Schools scramble to make up for learning losses that have already occurred in the pandemic, Jessica Wong, CBC https://www.cbc.ca/news/canada/pandemic-learning-gap-1.5732441
Bravo PEI for changing the curriculum and focusing on what students need now, rather than preserving a previously mandated curriculum.
Humans tend to be blind to the paradigms we have chosen, and this is true for the paradigm of most publicly funded education – Every student should complete the same amount and type of learning each year (the mandated curriculum) regardless of their circumstances, learning style or ability; and students should be moved ahead into the next grade’s expectations regardless of their mastery.
The impact of Covid-19 on all students’ learning has brought into sharp relief the weakness of our current paradigm. Children learn in different ways, at different speeds, with different needs than our graded, one-size-fits-all system can easily handle. All students’ learning has been impacted by Covid-19, some more than others. We need a system that allows and encourages teachers to provide what each of their students’ needs now, rather than focussing on what they will be graded on as a group. We need a system that values mastery of skill over percentages on a report card. We need a system that takes each individual student where they are, provides the support they need to master the next step on their educational journey, and validates that journey. We need this now and we should keep it for the future.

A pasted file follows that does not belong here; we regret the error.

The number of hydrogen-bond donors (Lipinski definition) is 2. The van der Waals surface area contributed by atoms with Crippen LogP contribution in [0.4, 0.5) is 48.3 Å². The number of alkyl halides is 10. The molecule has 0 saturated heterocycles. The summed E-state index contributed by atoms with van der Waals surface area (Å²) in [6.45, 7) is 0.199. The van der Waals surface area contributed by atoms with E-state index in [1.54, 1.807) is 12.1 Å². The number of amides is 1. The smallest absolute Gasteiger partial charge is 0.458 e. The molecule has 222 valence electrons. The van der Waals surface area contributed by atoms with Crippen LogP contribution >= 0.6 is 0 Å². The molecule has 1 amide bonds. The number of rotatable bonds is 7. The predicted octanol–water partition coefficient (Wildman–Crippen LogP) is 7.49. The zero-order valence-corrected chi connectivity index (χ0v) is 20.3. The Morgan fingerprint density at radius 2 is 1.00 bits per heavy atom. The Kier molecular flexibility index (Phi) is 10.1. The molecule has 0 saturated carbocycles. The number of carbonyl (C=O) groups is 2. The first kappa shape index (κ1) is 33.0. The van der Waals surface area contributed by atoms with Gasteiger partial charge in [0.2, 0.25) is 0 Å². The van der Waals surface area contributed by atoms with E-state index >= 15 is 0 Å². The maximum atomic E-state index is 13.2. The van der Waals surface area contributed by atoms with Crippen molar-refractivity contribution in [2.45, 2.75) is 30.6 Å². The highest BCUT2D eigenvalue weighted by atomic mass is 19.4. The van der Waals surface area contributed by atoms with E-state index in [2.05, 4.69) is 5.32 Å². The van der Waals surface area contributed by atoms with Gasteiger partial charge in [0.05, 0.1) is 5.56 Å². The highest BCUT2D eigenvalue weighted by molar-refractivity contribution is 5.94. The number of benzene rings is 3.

The statistics may show that, “The scores that we measure early on are extremely correlated with what happens later on in life,” as Catherine Haeck has said in this CBC article, but it is more than possible that this correlation is a measurement of the system itself rather than what is possible for our learners.
There is another way. I’ve seen it in action. Bravo to PEI for moving in this direction.